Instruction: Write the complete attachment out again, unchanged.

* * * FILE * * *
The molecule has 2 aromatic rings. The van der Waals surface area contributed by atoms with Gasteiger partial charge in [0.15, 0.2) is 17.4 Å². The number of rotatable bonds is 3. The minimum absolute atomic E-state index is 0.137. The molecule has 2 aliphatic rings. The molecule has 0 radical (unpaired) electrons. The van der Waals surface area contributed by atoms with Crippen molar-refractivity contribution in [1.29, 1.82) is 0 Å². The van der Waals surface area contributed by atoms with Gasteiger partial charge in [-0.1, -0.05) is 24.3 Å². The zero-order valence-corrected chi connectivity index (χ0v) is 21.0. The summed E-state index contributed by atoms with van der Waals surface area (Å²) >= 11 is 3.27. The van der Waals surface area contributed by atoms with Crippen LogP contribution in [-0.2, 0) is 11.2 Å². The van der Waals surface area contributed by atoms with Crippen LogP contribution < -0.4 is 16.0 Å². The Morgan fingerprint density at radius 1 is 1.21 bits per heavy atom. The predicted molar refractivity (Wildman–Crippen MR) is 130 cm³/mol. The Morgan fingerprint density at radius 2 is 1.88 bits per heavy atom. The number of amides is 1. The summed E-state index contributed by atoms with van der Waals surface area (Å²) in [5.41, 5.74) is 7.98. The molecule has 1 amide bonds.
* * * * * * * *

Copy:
The molecule has 2 aromatic rings. The van der Waals surface area contributed by atoms with Gasteiger partial charge in [0.15, 0.2) is 17.4 Å². The number of rotatable bonds is 3. The minimum absolute atomic E-state index is 0.137. The molecule has 2 aliphatic rings. The molecule has 0 radical (unpaired) electrons. The van der Waals surface area contributed by atoms with Crippen molar-refractivity contribution in [1.29, 1.82) is 0 Å². The van der Waals surface area contributed by atoms with Gasteiger partial charge in [-0.1, -0.05) is 24.3 Å². The zero-order valence-corrected chi connectivity index (χ0v) is 21.0. The summed E-state index contributed by atoms with van der Waals surface area (Å²) >= 11 is 3.27. The van der Waals surface area contributed by atoms with Crippen LogP contribution in [-0.2, 0) is 11.2 Å². The van der Waals surface area contributed by atoms with Crippen LogP contribution < -0.4 is 16.0 Å². The Morgan fingerprint density at radius 1 is 1.21 bits per heavy atom. The predicted molar refractivity (Wildman–Crippen MR) is 130 cm³/mol. The Morgan fingerprint density at radius 2 is 1.88 bits per heavy atom. The number of amides is 1. The summed E-state index contributed by atoms with van der Waals surface area (Å²) in [5.41, 5.74) is 7.98. The molecule has 1 amide bonds.